Dr. Penn graduated from the University of Witwatersrand Medical School in Johannesburg, South Africa in 1952. After completing his internship and residency in South Africa, he went to England where he continued his training and became a Fellow of the Royal College of Surgeons of England in 1956. He came to the United States in 1962, and in 1967, he moved to Denver where he joined transplantation pioneer Thomas Starzl, MD at the University of Colorado School of Medicine. It was shortly thereafter that Dr. Penn identified an increased incidence of malignancy in transplant recipients and subsequently founded the Denver Transplant Tumor Registry in 1968.
In 1982, Dr. Penn accepted appointments as Professor of Surgery at the University of Cincinnati Medical Center and Chief of Surgery at the Cincinnati Veterans Administration Hospital. He later became the Director of Surgical Student Education at the University of Cincinnati College of Medicine. With his move to Cincinnati, the Denver Transplant Tumor Registry became known as the Cincinnati Transplant Tumor Registry (CTTR).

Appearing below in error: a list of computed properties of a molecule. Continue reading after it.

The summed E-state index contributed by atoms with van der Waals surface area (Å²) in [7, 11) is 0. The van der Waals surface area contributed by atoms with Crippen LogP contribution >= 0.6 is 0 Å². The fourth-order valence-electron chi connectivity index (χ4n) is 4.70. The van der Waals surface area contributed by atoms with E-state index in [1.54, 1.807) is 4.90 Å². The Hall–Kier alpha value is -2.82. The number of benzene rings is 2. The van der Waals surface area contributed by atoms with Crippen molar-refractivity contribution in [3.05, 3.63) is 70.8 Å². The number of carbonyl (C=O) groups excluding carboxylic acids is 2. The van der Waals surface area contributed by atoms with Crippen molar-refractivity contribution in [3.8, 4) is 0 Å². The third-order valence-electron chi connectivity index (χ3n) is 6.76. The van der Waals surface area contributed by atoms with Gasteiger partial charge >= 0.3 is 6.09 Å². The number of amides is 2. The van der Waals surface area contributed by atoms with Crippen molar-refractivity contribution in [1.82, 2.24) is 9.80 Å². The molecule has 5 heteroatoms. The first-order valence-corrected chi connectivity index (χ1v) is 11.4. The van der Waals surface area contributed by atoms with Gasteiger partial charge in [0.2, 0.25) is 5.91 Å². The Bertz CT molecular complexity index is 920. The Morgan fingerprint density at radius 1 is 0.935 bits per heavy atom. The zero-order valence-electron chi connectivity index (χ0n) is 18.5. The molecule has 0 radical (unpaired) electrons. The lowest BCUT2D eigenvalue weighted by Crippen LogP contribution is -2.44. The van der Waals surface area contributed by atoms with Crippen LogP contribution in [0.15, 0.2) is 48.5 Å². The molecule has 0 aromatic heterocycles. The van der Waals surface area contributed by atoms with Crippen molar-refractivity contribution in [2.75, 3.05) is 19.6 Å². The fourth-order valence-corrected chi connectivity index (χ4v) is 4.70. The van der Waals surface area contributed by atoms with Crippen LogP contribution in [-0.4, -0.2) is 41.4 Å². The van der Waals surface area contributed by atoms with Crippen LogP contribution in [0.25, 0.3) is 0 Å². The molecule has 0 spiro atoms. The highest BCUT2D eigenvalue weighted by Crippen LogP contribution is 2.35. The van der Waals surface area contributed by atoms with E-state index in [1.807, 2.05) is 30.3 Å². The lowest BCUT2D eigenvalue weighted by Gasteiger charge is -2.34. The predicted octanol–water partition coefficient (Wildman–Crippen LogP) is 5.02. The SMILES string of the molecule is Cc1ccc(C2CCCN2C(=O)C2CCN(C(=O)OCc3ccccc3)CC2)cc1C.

Dr. Penn became the first person to report on the increased incidence of malignancies following transplantation. Shortly after establishing the CTTR, he became internationally recognized as one of the foremost authorities on the topic of transplant-related malignancies. Spanning a period that exceeded three decades, he recorded data on more than 15,000 transplant-related malignancies. The data from these experiences has resulted in over 400 presentations, more than 400 publications, and numerous chapters on the topic in medical publications. Dr. Penn also wrote some of the earliest papers on pregnancy in transplant patients. During his lifetime, he became recognized as one of the country’s most prominent leaders in the field of organ transplantation.
In 1997, Dr. Penn received the Outstanding Teacher Award from the National Association of Surgical Education, and in 1998, he received the Dolly Cohen Award from the University of Cincinnati for excellence in teaching. In May 1999, he received the Roche Award for outstanding scientific achievement from the American Society for Transplantation. This award was given by the Society to honor a Senior Investigator who it viewed as having made an enormous contribution to the fields of transplantation, medicine, and immunology. Prior to his death, the United States Department of Veteran Affairs created and named in his honor an award in recognition of his lifetime of extraordinary accomplishment in medical education, exemplary practice of medicine as both an art and a science, and lifelong service to the veteran community, students, and colleagues.
Dr. Israel “Sol” Penn passed away on November 18, 1999 after a courageous battle with lymphoma. His wife Zelda, and his children Jonathan and Michelle survive him.